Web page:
(ii) where the asylum applicant is a Group 2 refugee, they will be granted temporary refugee permission to stay for a minimum period of 30 months, unless exceptional circumstances apply [emphasis added].

Permission to stay will be renewable upon application where the person still has and remains eligible for refugee status. Applications for further permission to stay under this Part should be made within the last 28 days of the applicant’s permission to stay.

Everyone granted humanitarian protection is getting this temporary 30 months’ of permission, rather than a five-year grant as today:

339QB. Where the Secretary of State has granted an asylum applicant humanitarian protection under paragraph 339C, the asylum applicant will be granted temporary humanitarian permission to stay at the same time as or as soon as possible after the grant of humanitarian protection. Permission to stay will be valid for a minimum period of 30 months. Permission to stay will be renewable upon application where the person still has and remains eligible for humanitarian protection. Applications for further permission to stay under this Part should be made within the last 28 days of the applicant’s permission to stay.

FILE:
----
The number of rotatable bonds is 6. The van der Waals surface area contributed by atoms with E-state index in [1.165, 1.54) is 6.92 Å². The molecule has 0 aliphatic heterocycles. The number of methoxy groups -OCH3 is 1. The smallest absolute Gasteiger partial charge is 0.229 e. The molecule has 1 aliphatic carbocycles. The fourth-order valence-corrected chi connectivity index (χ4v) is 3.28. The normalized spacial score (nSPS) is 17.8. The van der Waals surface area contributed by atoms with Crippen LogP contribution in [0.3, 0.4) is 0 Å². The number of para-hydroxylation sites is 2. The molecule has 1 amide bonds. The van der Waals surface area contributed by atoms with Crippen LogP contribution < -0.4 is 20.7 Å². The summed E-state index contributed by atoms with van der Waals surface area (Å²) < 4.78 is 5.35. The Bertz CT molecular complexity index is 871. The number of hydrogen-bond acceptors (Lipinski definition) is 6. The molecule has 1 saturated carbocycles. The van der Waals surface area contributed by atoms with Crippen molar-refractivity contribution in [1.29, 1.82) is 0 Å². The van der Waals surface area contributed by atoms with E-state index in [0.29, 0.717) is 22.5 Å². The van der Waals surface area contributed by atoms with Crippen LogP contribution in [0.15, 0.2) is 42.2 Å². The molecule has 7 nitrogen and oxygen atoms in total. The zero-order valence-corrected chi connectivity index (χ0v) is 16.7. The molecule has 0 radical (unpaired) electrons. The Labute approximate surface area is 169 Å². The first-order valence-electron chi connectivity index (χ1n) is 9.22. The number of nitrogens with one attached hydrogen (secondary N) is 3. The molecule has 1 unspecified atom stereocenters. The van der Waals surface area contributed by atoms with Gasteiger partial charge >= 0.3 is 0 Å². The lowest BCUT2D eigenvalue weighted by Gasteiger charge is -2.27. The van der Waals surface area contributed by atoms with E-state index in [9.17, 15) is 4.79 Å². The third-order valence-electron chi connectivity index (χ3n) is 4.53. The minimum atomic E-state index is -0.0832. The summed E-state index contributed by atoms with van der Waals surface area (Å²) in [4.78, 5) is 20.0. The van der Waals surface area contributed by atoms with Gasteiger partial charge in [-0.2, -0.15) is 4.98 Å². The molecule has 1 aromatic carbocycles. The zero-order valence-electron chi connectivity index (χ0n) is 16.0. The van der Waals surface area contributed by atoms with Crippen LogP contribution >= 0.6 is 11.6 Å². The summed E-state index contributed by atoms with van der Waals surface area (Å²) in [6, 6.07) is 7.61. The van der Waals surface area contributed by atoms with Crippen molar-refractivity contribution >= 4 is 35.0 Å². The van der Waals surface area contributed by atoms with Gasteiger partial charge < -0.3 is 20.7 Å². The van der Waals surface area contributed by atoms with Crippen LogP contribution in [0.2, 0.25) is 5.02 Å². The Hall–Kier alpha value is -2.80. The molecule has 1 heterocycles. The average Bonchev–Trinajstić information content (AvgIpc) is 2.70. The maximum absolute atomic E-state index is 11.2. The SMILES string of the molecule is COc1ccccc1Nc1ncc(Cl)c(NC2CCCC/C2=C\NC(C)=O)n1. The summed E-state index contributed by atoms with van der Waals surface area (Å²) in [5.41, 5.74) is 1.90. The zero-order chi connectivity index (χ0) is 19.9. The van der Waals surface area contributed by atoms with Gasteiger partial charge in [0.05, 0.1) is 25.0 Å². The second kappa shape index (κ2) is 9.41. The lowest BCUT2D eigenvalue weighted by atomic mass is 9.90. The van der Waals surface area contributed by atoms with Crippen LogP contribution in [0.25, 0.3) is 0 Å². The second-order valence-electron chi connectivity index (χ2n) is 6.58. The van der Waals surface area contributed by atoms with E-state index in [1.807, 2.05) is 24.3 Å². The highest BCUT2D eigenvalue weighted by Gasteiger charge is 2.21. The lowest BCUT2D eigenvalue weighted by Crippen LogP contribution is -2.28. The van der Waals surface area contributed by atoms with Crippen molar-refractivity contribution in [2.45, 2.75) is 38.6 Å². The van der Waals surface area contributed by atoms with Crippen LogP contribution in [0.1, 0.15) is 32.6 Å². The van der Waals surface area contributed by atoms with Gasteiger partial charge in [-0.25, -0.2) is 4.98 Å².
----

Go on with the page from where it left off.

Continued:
I must say that the plan to downgrade humanitarian protection in this way completely passed me by (naturally it did not escape Sonia’s notice) but it is really quite bad.

Those granted “temporary refugee permission” or “temporary humanitarian protection” will not be able to apply for settlement after five years under Appendix Settlement Protection. The introduction to that appendix is being changed to read:

Only those granted refugee status or humanitarian protection as a result of asylum applications made before 28 June 2022 or granted refugee status and refugee permission to stay on asylum applications [i.e. “Group 1” refugees] made on or after 28 June 2022, are eligible to apply on the settlement protection route.